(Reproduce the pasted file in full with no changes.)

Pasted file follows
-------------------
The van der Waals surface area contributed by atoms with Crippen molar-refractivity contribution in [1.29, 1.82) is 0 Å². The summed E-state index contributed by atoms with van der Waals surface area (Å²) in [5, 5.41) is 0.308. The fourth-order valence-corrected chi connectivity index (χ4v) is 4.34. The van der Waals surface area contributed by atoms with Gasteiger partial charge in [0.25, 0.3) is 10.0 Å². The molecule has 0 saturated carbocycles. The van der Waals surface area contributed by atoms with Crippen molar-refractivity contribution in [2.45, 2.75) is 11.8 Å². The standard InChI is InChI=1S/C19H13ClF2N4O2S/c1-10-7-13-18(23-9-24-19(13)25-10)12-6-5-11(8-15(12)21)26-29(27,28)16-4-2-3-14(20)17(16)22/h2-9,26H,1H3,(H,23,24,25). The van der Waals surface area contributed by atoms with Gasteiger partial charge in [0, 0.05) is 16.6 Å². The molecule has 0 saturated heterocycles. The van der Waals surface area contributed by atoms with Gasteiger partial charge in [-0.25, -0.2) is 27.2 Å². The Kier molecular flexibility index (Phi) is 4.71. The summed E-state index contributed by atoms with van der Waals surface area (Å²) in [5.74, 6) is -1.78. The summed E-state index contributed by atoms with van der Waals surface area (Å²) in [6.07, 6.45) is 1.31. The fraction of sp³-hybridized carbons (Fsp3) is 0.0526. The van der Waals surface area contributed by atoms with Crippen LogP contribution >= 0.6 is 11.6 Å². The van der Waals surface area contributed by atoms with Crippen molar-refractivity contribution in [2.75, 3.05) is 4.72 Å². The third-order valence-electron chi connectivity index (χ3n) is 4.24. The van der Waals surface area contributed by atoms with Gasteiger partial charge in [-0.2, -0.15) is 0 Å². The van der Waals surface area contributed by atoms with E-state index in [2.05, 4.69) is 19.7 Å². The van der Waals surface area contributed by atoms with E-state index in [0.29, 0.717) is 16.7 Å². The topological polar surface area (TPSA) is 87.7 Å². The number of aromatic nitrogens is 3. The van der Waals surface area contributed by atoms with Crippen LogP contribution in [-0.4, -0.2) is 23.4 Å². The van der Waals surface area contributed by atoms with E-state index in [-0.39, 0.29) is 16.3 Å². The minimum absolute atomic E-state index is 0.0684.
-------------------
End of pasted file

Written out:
The van der Waals surface area contributed by atoms with Crippen molar-refractivity contribution in [1.29, 1.82) is 0 Å². The summed E-state index contributed by atoms with van der Waals surface area (Å²) in [5, 5.41) is 0.308. The fourth-order valence-corrected chi connectivity index (χ4v) is 4.34. The van der Waals surface area contributed by atoms with Gasteiger partial charge in [0.25, 0.3) is 10.0 Å². The molecule has 0 saturated carbocycles. The van der Waals surface area contributed by atoms with Crippen molar-refractivity contribution in [2.45, 2.75) is 11.8 Å². The standard InChI is InChI=1S/C19H13ClF2N4O2S/c1-10-7-13-18(23-9-24-19(13)25-10)12-6-5-11(8-15(12)21)26-29(27,28)16-4-2-3-14(20)17(16)22/h2-9,26H,1H3,(H,23,24,25). The van der Waals surface area contributed by atoms with Gasteiger partial charge in [0, 0.05) is 16.6 Å². The molecule has 0 saturated heterocycles. The van der Waals surface area contributed by atoms with Gasteiger partial charge in [-0.25, -0.2) is 27.2 Å². The Kier molecular flexibility index (Phi) is 4.71. The summed E-state index contributed by atoms with van der Waals surface area (Å²) in [5.74, 6) is -1.78. The summed E-state index contributed by atoms with van der Waals surface area (Å²) in [6.07, 6.45) is 1.31. The fraction of sp³-hybridized carbons (Fsp3) is 0.0526. The van der Waals surface area contributed by atoms with Crippen LogP contribution >= 0.6 is 11.6 Å². The van der Waals surface area contributed by atoms with Crippen molar-refractivity contribution in [2.75, 3.05) is 4.72 Å². The third-order valence-electron chi connectivity index (χ3n) is 4.24. The van der Waals surface area contributed by atoms with Gasteiger partial charge in [-0.2, -0.15) is 0 Å². The van der Waals surface area contributed by atoms with E-state index in [2.05, 4.69) is 19.7 Å². The van der Waals surface area contributed by atoms with E-state index in [0.29, 0.717) is 16.7 Å². The topological polar surface area (TPSA) is 87.7 Å². The number of aromatic nitrogens is 3. The van der Waals surface area contributed by atoms with Crippen LogP contribution in [-0.4, -0.2) is 23.4 Å². The van der Waals surface area contributed by atoms with E-state index in [-0.39, 0.29) is 16.3 Å². The minimum absolute atomic E-state index is 0.0684.